|Keyword Query:||Chess Piece Moves|
|Interpretation:||You want to see the moves of the individual Chess Pieces|
Now then, experienced Chess players don't refer to Pawns as "Pieces" - there's a dividing line between the common foot-soldiers (the Pawns) and the, for want of a better term, "higher classes" (the Pieces).
However, beginners just see or refer to all the chessmen as "Chess Pieces", so you're probably expecting to see the movement of the Pawns, on this page.
And, so you shall ...
Virtually all beginners (to Chess) start out by playing, or controlling, White's army and so, this is typically what you'll see ... White's army advancing UP the Chessboard; Black's army advancing DOWN the Board.
In the image, above, the black dots represent legal moves, while illegal moves are depicted by an 'x'.
You'll notice Pawns can advance 2 squares, from their starting position (as indicated with the White Pawn); but, thereafter, the Pawn is restricted to 1 square advance, per turn (as indicated with the Black Pawn).
The Knight Chess Piece moves in a unique L-shape pattern.
Knights always have a maximum range of movement in any position that's at least 3 squares in, from the very edge of the Board.
Notice how the Black Knight's range of movement is reduced, by being at the very edge of the Board?
Another thing, you'll also see that, while totally blocked in, 3 black dots show this Black Knight still has legal options for moving ... This is due to its special ability to jump over obstacles, onto clear squares, that don't contain 'friendly' Pawns or Pieces.
Should the target squares contain enemy Pieces, then the Knight can land on those squares and capture the enemy!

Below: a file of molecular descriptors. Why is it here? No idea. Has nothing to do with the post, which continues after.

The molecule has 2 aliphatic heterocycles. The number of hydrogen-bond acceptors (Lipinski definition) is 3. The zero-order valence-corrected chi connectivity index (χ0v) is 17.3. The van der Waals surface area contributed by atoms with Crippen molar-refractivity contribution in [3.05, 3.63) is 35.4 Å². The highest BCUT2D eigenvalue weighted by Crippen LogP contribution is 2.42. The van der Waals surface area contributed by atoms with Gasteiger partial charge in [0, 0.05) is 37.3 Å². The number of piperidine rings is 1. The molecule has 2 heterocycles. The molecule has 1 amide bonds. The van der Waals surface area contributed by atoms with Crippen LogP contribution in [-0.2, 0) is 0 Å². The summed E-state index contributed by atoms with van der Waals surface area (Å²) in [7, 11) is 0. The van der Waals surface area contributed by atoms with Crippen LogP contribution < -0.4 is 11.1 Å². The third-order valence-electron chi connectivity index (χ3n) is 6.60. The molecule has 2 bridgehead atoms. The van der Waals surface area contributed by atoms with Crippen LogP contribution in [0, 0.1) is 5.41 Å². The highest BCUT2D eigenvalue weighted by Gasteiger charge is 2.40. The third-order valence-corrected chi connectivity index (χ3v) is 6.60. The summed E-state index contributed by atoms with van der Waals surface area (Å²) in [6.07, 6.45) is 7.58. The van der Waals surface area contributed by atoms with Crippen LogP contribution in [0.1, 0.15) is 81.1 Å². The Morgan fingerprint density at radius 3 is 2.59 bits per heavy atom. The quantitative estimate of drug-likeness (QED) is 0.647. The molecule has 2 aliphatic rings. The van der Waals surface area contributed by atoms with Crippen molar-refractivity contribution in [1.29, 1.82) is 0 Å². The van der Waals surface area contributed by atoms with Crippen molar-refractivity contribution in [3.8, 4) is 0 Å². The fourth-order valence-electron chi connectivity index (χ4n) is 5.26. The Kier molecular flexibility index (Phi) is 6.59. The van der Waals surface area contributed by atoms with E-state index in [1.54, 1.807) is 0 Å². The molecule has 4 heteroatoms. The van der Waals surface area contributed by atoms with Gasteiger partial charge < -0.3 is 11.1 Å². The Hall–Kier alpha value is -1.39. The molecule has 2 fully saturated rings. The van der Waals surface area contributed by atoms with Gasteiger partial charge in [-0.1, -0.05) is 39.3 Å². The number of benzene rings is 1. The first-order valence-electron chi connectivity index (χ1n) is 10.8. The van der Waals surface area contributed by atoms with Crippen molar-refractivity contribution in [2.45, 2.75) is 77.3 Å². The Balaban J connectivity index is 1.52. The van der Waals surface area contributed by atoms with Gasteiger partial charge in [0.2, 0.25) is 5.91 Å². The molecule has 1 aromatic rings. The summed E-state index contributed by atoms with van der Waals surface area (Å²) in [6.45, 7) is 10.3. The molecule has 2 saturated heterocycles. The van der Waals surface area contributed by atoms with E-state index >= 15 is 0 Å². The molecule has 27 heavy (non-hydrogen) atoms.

Bishops are stuck on the same-color square that they start each game and they can only move along diagonal paths.
However, if the way is clear, they can reach any available square on the Board.
The Rooks are restricted to moving along the 'straights' - that is, the Ranks and Files respectively - but they also have long-range capability, providing their path is clear.
They are considered more powerful than the long-range Bishops, as the Rook isn't restricted to a single color of square ...
Two Rooks, working together, are more powerful than a lone Queen (... if used correctly).
The Queen Chess Pieces moves the same as both the Bishops (diagonally) and the Rooks (along the straights) and, as such, is your most-powerful, single Piece, on the Board.
The only move a Queen cannot replicate is the jumping ability, which is unique to Knights only.
A King is vulnerable because he can only be moved, like the Pawn, one square per turn ... However, unlike the Pawn, the advantage is that King Chess Piece moves in ANY direction.
KEYWORD: Chess Piece Moves
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